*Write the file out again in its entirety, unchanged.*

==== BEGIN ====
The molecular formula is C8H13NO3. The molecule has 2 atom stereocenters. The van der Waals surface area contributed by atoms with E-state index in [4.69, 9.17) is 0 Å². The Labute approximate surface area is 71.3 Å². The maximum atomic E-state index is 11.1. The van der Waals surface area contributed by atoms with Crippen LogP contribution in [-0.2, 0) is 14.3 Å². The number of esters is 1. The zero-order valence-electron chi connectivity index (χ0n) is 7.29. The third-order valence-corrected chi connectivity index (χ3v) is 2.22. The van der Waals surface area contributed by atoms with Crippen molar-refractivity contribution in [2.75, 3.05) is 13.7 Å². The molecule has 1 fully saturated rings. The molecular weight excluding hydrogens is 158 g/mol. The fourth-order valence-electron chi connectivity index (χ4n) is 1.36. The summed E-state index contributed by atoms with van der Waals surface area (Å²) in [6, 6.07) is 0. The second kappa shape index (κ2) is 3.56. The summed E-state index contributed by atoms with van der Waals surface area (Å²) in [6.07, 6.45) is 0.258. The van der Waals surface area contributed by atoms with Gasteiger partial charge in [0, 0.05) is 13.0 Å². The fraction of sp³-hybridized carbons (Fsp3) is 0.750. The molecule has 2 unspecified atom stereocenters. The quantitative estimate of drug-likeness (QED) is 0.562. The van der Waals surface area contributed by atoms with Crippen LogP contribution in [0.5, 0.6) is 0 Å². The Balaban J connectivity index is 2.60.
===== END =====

The molecular formula is C8H13NO3. The molecule has 2 atom stereocenters. The van der Waals surface area contributed by atoms with E-state index in [4.69, 9.17) is 0 Å². The Labute approximate surface area is 71.3 Å². The maximum atomic E-state index is 11.1. The van der Waals surface area contributed by atoms with Crippen LogP contribution in [-0.2, 0) is 14.3 Å². The number of esters is 1. The zero-order valence-electron chi connectivity index (χ0n) is 7.29. The third-order valence-corrected chi connectivity index (χ3v) is 2.22. The van der Waals surface area contributed by atoms with Crippen molar-refractivity contribution in [2.75, 3.05) is 13.7 Å². The molecule has 1 fully saturated rings. The molecular weight excluding hydrogens is 158 g/mol. The fourth-order valence-electron chi connectivity index (χ4n) is 1.36. The summed E-state index contributed by atoms with van der Waals surface area (Å²) in [6, 6.07) is 0. The second kappa shape index (κ2) is 3.56. The summed E-state index contributed by atoms with van der Waals surface area (Å²) in [6.07, 6.45) is 0.258. The van der Waals surface area contributed by atoms with Gasteiger partial charge in [0, 0.05) is 13.0 Å². The fraction of sp³-hybridized carbons (Fsp3) is 0.750. The molecule has 2 unspecified atom stereocenters. The quantitative estimate of drug-likeness (QED) is 0.562. The van der Waals surface area contributed by atoms with Crippen LogP contribution in [0.5, 0.6) is 0 Å². The Balaban J connectivity index is 2.60.